Monday, December 11, 2009
Ninth Circuit Overturns Ruling Striking Down Part of FISA
By SHERRI M. OKAMOTO, Staff Writer
An Oregon attorney once suspected of participating in the 2004 Madrid train bombings lacked standing to challenge various provisions of the Foreign Intelligence Surveillance Act as unconstitutional, the Ninth U.S. Circuit Court of Appeals ruled yesterday.
The panel vacated U.S. District Court Chief District Judge Ann L. Aiken of the District of Oregon’s decision finding the challenged provisions unconstitutional, without reaching the merits of Brandon Mayfield’s claim.
Mayfield, a 43-year old U.S. citizen who lived with his wife and three children in a suburb of Portland, Ore., was accused of participating in the March 11, 2004, bombing which killed 191 people and injured another 1,600 people.
An FBI fingerprint specialist identified Mayfield’s left index fingerprint as a match with a fingerprint recovered by Spanish authorities from a plastic bag containing explosive detonators found near the bombing site.
After the match was made, the FBI applied to the Foreign Intelligence Security Court for authorization to place electronic listening devices in the Mayfield home, which was personally approved by John Ashcroft, then the attorney general of the United States.
Wiretaps were also placed on Mayfield’s office phone, which was searched, along with his home.
On May 6, 2004, Mayfield was arrested and imprisoned. His family was not informed where he was being held, but was told that his fingerprints matched those of the Madrid train bomber and that he was the prime suspect in a crime punishable by death. Various news media also identified him as being linked to the Madrid bombings.
About two weeks later, news reports revealed that Spanish authorities had matched the fingerprint the FBI said was Mayfield’s to an Algerian citizen named Ouhane Daoud and Mayfield was released.
Mayfield, his wife, and his children then filed suit against the government asserting claims for unlawful arrest and imprisonment; unlawful searches, seizures, and surveillance; and a claim under the Privacy Act for leaking information to the media about Mayfield’s arrest. They also sought the return of property seized and asserted a Fourth Amendment challenge to the constitutionality of several FISA provisions and the PATRIOT Act.
The government eventually settled most of the Mayfields’ claims, agreeing to pay $2 million in compensatory damages, destroy documents relating to the electronic surveillance conducted, return all seized physical materials, and apologize to Mayfield and his family.
In return, Mayfield agreed to release the government of all liability or further litigation, except as to a claim challenging the constitutionality of 50 U.S.C. §§ 1804 and 1823—the portions of FISA, as amended by the PATRIOT Act, that allow the government to conduct physical searches, electronic surveillance and wiretaps of residences and offices without requiring proof of probable cause or an assertion that the primary purpose of such activities is to gather foreign intelligence information.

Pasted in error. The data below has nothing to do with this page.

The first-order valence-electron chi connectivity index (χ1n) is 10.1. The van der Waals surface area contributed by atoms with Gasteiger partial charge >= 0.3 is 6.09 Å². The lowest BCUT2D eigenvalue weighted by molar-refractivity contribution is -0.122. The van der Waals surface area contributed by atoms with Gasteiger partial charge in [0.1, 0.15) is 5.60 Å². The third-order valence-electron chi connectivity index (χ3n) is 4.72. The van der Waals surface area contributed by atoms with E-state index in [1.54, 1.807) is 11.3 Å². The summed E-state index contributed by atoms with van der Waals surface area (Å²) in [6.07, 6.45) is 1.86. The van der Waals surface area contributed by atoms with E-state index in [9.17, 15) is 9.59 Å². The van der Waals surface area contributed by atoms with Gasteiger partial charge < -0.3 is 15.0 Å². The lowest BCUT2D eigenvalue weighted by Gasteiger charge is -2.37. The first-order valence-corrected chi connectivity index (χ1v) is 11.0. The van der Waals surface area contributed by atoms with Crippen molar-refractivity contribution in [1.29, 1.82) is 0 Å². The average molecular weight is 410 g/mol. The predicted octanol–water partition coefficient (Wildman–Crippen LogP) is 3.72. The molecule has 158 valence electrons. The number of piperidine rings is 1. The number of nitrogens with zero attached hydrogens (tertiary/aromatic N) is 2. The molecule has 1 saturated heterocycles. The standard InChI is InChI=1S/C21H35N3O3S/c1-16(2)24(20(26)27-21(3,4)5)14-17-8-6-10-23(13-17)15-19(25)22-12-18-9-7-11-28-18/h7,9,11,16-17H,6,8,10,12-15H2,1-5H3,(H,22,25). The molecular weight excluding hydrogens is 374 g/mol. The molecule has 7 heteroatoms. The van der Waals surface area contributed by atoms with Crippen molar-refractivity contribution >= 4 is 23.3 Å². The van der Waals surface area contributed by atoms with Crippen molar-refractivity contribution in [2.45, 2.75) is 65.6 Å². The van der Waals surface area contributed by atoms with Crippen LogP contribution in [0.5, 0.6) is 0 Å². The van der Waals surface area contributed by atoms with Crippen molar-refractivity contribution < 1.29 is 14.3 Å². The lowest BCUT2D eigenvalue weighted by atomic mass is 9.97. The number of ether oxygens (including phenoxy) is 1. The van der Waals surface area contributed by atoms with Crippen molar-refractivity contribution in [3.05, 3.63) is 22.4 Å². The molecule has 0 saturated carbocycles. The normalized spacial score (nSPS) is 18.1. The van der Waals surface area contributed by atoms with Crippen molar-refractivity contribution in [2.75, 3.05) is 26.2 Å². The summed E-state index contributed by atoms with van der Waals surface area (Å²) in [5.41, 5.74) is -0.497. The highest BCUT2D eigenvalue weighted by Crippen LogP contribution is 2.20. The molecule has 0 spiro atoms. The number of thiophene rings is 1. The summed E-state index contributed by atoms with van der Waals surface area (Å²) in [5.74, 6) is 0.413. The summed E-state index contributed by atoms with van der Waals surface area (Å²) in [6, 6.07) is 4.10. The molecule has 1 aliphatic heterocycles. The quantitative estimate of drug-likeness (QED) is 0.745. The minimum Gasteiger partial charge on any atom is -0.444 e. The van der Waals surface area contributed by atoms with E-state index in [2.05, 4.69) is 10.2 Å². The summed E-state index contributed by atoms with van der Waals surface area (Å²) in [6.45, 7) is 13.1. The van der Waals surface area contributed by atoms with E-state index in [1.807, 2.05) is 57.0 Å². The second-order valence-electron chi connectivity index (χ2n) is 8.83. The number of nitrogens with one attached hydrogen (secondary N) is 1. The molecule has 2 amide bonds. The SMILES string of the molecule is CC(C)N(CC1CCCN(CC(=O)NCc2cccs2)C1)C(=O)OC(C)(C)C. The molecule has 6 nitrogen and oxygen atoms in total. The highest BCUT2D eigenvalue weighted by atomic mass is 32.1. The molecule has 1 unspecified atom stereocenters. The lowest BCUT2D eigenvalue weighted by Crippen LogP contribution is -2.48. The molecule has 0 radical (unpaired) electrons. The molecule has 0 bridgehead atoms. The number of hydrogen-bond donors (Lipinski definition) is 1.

The parties agreed that the sole relief that Mayfield could seek or that the court could award with regard to this claim would be a declaratory judgment.
Mayfield filed an Amended Complaint for Declaratory Judgment in December 2006 asserting that Secs. 1804 and 1823 violated the Fourth Amendment. He claimed that he continued to suffer injury because the government refused to identify and destroy all materials derived from the FISA searches and seizures, and that he feared future uses of the materials and FISA against him and his family.
Both Mayfield and the government moved for summary judgment. The government also moved to dismiss on the ground that Mayfield did not have standing. Aiken denied the motion to dismiss, finding a live controversy over which the district court had jurisdiction.
In granting summary judgment to Mayfield, Aiken determined that Secs. 1804 and 1823 were unconstitutional because they violate the Fourth Amendment’s requirement of probable cause, and because they authorize FISA activities as long as a “significant purpose”—rather than the “primary purpose” required pre-Patriot Act—is to gather foreign intelligence information.
Writing for the appellate court, Judge Richard A. Paez only addressed the issue of standing. He agreed that Mayfield was suffering from an actual, ongoing injury caused by the government’s retention of derivative FISA materials but opined that a declaratory judgment was not likely redress that injury.
“If the statutes challenged by Mayfield were declared unconstitutional, there will be no direct consequence to him,” since such a declaratory judgment would not make it unlawful for the government to retain the derivative materials in its possession, Paez explained,
The jurist reasoned that the only relief that would redress the alleged Fourth Amendment violation was an injunction requiring the government to return or destroy the derivative materials. Since Mayfield had “bargained away” this, and all other forms of relief aside from a declaratory judgment, Paez concluded that Mayfield lacked standing to pursue his Fourth Amendment claim.
Judge Johnnie B. Rawlinson and U.S. District Judge Raner C. Collins of the District of Arizona, sitting by designation, joined Paez in his decision.
The case is Mayfield v. United States, 07-35865.
Copyright 2009, Metropolitan News Company